When Invisible Man wakes up in the paint plant hospital he cannot remember his name. A doctor then asks him who is Buckeye the Rabbit.  He

"They're my birthmark," I said. "I yam what I am!" (Ellison 266)
Invisible Man embraces his heritage and identity as a southern black man.

"What and how much had I lost by trying to do only what was expected of me instead of what I myself had wished to do? What a waste, what a senseless waste!…I would have to weigh many things carefully before deciding and there would be some things that would cause quite a bit of trouble, simply because I had never formed a personal attitude toward so much. I had accepted the accepted attitudes and it had made life seem simple…" (Ellison 266)
Here Invisible Man comes to terms with his doing what the society thinks he should do and realizes that he needs to make his own choices and form his own opinions.

"No, I thought, shifting my body, they're the same legs on which I've come so far from home. And yet they were somehow new. The new suit imparted a newness to me. It was the clothes and the new name and the circumstances. It was a newness too subtle to put into thought, but there it was. I was becoming someone else." (Ellison 335)
Invisible Man realizes he is becoming a new person.

"Perhaps the part of me that observed listlessly but saw all, missing nothing, was still the malicious, arguing part; the dissenting voice, my grandfather part; the cynical, disbelieving part – the traitor self that always threatened internal discord. Whatever it was, I knew I'd have to keep it pressed down. I had to. For if I were successful tonight, I'd be on the road to something big." (Ellison 335)
Here Invisible Man suppresses main parts of his identity to fulfill his ambition.

"I was publicized, identified with the organization both by word and image in the press. On the way to work one late spring morning I counted fifty greetings from people I didn't know, becoming aware that there were two of me: the old self that slept a few hours a night and dreamed sometimes of my grandfather and Bledsoe and Brockway and Mary, the self that flew without wings and plunged from great heights; and the new public self that spoke for the Brotherhood and was becoming so much more important than the other that I seemed to run a foot race against myself." (Ellison 380)
Invisible Man acknowledges two identities of himself here. He is split in two and the newer identity is starting to take control.

"He was around and others like him, but I had looked past him until Clifton's death (or was it Ras?) had made me aware. What on earth was hiding behind the face of things? If dark glasses and a white hat could blot out my identity so quickly, who actually was who?" (Ellison 493)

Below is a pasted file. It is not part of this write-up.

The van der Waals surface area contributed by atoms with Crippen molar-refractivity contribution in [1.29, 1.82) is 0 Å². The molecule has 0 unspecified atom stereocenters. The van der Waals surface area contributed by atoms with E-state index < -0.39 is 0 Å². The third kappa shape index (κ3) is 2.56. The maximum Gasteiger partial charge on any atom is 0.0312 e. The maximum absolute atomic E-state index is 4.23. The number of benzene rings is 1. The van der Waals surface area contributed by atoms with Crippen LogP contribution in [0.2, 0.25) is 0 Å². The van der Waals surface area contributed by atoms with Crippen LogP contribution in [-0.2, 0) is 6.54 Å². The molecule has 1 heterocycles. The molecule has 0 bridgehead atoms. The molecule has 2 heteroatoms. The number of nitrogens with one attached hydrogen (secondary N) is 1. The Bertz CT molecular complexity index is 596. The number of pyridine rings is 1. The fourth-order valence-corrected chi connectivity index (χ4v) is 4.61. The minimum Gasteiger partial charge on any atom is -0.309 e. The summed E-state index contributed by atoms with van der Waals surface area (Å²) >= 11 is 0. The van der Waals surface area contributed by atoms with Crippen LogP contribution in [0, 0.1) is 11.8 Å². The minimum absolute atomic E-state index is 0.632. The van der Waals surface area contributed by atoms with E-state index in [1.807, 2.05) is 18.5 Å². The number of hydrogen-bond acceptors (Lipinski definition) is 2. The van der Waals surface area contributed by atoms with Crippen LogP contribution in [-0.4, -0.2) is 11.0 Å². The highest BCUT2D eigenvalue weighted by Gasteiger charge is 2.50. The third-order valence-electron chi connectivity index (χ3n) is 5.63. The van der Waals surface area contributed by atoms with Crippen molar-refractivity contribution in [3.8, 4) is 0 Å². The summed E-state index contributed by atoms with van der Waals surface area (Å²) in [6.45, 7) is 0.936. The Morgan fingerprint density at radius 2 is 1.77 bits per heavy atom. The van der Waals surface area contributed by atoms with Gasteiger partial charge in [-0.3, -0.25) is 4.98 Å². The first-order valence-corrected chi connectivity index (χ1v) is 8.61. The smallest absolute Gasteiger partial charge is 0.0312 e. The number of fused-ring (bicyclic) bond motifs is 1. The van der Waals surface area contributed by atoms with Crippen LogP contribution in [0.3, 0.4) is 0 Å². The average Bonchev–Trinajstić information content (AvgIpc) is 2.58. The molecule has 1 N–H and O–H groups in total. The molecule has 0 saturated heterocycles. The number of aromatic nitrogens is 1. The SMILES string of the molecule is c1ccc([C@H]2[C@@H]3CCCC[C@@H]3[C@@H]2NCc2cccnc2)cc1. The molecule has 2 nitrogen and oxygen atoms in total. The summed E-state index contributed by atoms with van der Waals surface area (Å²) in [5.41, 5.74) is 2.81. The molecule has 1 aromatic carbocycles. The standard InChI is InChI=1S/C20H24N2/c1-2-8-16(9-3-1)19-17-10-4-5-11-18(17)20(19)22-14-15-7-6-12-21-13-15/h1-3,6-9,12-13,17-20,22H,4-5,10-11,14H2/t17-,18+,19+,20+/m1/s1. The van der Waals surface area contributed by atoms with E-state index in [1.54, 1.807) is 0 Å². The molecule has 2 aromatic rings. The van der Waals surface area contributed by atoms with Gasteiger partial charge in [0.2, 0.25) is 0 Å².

After Invisible Man uses a disguise, he is mistaken for someone else numerous times and he understands how easily identity can change.

The final identity that Invisible Man takes for himself is invisibility. He "sheds off the old skin" and emerges from his hole, parted from all his previous identities.

Identities Invisible Man is given by Others

"Yes, you are my fate, young man. Only you can tell me what it really is." (Ellison 42)
Mr. Norton tells Invisible Man that he is Mr. Norton's fate, and depends on him to let him know how it turned out. The Invisible Man's identity here is a symbol of Mr. Norton's fate.

"He registers with his senses but short-circuits his brain. Nothing has meaning. He takes it in but he doesn't digest it. Already he is - well, bless my soul! Behold! a walking zombie! Already he's learned to repress not only his emotions but his humanity. He's invisible, a walking personification of the Negative, the most perfect achievement of your dreams, sir! The mechanical man!" (Ellison 94)
Here the veteran that acts like a doctor is talking to Mr. Norton and is the first person to call the narrator invisible.

"For three years I had thought of myself as a man and here with a few words he'd made me as helpless as an infant." (Ellison 144)
Dr. Bledsoe takes away Invisible Man's identity of being a man.

"'Pork chops, grits, one egg, hot biscuits and coffee!' He leaned over the counter with a look that seemed to say, There, that ought to excite you, boy. Could everyone see that I was southern?" (Ellison 178)
The counterman at the drugstore identifies Invisible Man as southern and assumes what he would like to eat.

"That is your new name," Brother Jack said. "Start thinking of yourself by that name from this moment. Get it down so that even if you are called in the middle of the night you will respond. Very soon you shall be known by it all over the country. You are to answer to no other, understand?" (Ellison 309)
Brother Jack gives Invisible Man a new identity.

Throughout the novel the main identity that other people give Invisible Man is as the minority and therefore he is invisible to everyone else.